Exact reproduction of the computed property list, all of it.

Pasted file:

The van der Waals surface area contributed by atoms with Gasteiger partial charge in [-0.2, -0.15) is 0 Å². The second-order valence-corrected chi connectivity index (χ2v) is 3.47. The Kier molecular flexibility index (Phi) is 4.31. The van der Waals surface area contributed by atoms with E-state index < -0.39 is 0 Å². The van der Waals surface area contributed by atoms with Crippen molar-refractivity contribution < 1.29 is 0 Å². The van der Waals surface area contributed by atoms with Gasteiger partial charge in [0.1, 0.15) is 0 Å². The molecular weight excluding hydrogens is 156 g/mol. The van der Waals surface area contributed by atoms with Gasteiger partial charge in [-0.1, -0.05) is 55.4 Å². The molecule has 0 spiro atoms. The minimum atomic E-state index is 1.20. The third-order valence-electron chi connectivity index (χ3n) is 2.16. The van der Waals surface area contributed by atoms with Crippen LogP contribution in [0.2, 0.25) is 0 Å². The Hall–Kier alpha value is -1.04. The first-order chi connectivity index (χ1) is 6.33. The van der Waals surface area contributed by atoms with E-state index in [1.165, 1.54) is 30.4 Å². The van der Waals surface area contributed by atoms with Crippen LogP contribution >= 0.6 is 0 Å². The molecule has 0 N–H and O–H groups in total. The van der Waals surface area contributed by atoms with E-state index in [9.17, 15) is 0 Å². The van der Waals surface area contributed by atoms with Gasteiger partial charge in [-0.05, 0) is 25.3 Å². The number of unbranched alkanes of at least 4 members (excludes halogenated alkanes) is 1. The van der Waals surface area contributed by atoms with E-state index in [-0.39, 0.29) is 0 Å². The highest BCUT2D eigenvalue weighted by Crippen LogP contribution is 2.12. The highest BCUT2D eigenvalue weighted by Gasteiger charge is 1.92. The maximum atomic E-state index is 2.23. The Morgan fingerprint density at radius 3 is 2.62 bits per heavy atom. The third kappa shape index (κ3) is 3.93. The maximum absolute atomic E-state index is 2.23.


The van der Waals surface area contributed by atoms with Gasteiger partial charge in [-0.2, -0.15) is 0 Å². The second-order valence-corrected chi connectivity index (χ2v) is 3.47. The Kier molecular flexibility index (Phi) is 4.31. The van der Waals surface area contributed by atoms with E-state index < -0.39 is 0 Å². The van der Waals surface area contributed by atoms with Crippen molar-refractivity contribution < 1.29 is 0 Å². The van der Waals surface area contributed by atoms with Gasteiger partial charge in [0.1, 0.15) is 0 Å². The molecular weight excluding hydrogens is 156 g/mol. The van der Waals surface area contributed by atoms with Gasteiger partial charge in [-0.1, -0.05) is 55.4 Å². The molecule has 0 spiro atoms. The minimum atomic E-state index is 1.20. The third-order valence-electron chi connectivity index (χ3n) is 2.16. The van der Waals surface area contributed by atoms with Crippen LogP contribution in [0.2, 0.25) is 0 Å². The Hall–Kier alpha value is -1.04. The first-order chi connectivity index (χ1) is 6.33. The van der Waals surface area contributed by atoms with E-state index in [1.165, 1.54) is 30.4 Å². The van der Waals surface area contributed by atoms with Crippen LogP contribution >= 0.6 is 0 Å². The molecule has 0 N–H and O–H groups in total. The van der Waals surface area contributed by atoms with E-state index in [9.17, 15) is 0 Å². The van der Waals surface area contributed by atoms with Gasteiger partial charge in [-0.05, 0) is 25.3 Å². The number of unbranched alkanes of at least 4 members (excludes halogenated alkanes) is 1. The van der Waals surface area contributed by atoms with E-state index in [-0.39, 0.29) is 0 Å². The highest BCUT2D eigenvalue weighted by Crippen LogP contribution is 2.12. The highest BCUT2D eigenvalue weighted by Gasteiger charge is 1.92. The maximum atomic E-state index is 2.23. The Morgan fingerprint density at radius 3 is 2.62 bits per heavy atom. The third kappa shape index (κ3) is 3.93. The maximum absolute atomic E-state index is 2.23.